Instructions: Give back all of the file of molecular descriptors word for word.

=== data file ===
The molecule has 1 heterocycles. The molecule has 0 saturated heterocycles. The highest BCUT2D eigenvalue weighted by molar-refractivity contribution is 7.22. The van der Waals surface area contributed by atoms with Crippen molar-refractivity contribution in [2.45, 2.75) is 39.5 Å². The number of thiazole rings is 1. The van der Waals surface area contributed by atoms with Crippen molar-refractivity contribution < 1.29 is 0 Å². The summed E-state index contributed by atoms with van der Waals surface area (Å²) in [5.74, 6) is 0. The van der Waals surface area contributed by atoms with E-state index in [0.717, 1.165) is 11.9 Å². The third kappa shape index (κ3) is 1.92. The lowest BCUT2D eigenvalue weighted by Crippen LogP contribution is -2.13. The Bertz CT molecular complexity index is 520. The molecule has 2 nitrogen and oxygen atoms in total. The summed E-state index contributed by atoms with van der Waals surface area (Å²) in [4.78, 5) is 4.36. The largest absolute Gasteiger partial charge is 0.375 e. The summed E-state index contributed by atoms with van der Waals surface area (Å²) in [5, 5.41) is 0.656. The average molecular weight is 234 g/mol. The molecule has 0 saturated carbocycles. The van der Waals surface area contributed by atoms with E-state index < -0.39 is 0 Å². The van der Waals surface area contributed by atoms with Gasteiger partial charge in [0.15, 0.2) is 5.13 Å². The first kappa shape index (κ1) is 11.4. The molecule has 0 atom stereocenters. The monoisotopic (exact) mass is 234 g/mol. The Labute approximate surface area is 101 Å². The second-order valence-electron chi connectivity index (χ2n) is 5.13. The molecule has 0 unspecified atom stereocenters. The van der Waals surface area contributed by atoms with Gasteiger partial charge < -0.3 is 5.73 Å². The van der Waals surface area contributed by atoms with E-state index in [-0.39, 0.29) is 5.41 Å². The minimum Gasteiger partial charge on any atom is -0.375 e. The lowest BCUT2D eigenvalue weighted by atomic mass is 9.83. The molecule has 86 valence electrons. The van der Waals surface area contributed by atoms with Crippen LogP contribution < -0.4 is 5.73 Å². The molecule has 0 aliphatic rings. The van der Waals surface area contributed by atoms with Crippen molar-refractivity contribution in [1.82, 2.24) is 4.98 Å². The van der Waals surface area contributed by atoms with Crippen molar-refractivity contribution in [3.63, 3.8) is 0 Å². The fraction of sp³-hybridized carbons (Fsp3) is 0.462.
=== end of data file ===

The molecule has 1 heterocycles. The molecule has 0 saturated heterocycles. The highest BCUT2D eigenvalue weighted by molar-refractivity contribution is 7.22. The van der Waals surface area contributed by atoms with Crippen molar-refractivity contribution in [2.45, 2.75) is 39.5 Å². The number of thiazole rings is 1. The van der Waals surface area contributed by atoms with Crippen molar-refractivity contribution < 1.29 is 0 Å². The summed E-state index contributed by atoms with van der Waals surface area (Å²) in [5.74, 6) is 0. The van der Waals surface area contributed by atoms with E-state index in [0.717, 1.165) is 11.9 Å². The third kappa shape index (κ3) is 1.92. The lowest BCUT2D eigenvalue weighted by Crippen LogP contribution is -2.13. The Bertz CT molecular complexity index is 520. The molecule has 2 nitrogen and oxygen atoms in total. The summed E-state index contributed by atoms with van der Waals surface area (Å²) in [4.78, 5) is 4.36. The largest absolute Gasteiger partial charge is 0.375 e. The summed E-state index contributed by atoms with van der Waals surface area (Å²) in [5, 5.41) is 0.656. The average molecular weight is 234 g/mol. The molecule has 0 saturated carbocycles. The van der Waals surface area contributed by atoms with E-state index < -0.39 is 0 Å². The van der Waals surface area contributed by atoms with Gasteiger partial charge in [0.15, 0.2) is 5.13 Å². The first kappa shape index (κ1) is 11.4. The molecule has 0 atom stereocenters. The monoisotopic (exact) mass is 234 g/mol. The Labute approximate surface area is 101 Å². The second-order valence-electron chi connectivity index (χ2n) is 5.13. The molecule has 0 unspecified atom stereocenters. The van der Waals surface area contributed by atoms with Gasteiger partial charge < -0.3 is 5.73 Å². The van der Waals surface area contributed by atoms with E-state index in [-0.39, 0.29) is 5.41 Å². The minimum Gasteiger partial charge on any atom is -0.375 e. The lowest BCUT2D eigenvalue weighted by atomic mass is 9.83. The molecule has 86 valence electrons. The van der Waals surface area contributed by atoms with Crippen LogP contribution < -0.4 is 5.73 Å². The molecule has 0 aliphatic rings. The van der Waals surface area contributed by atoms with Crippen molar-refractivity contribution in [1.82, 2.24) is 4.98 Å². The van der Waals surface area contributed by atoms with Crippen molar-refractivity contribution in [3.63, 3.8) is 0 Å². The fraction of sp³-hybridized carbons (Fsp3) is 0.462.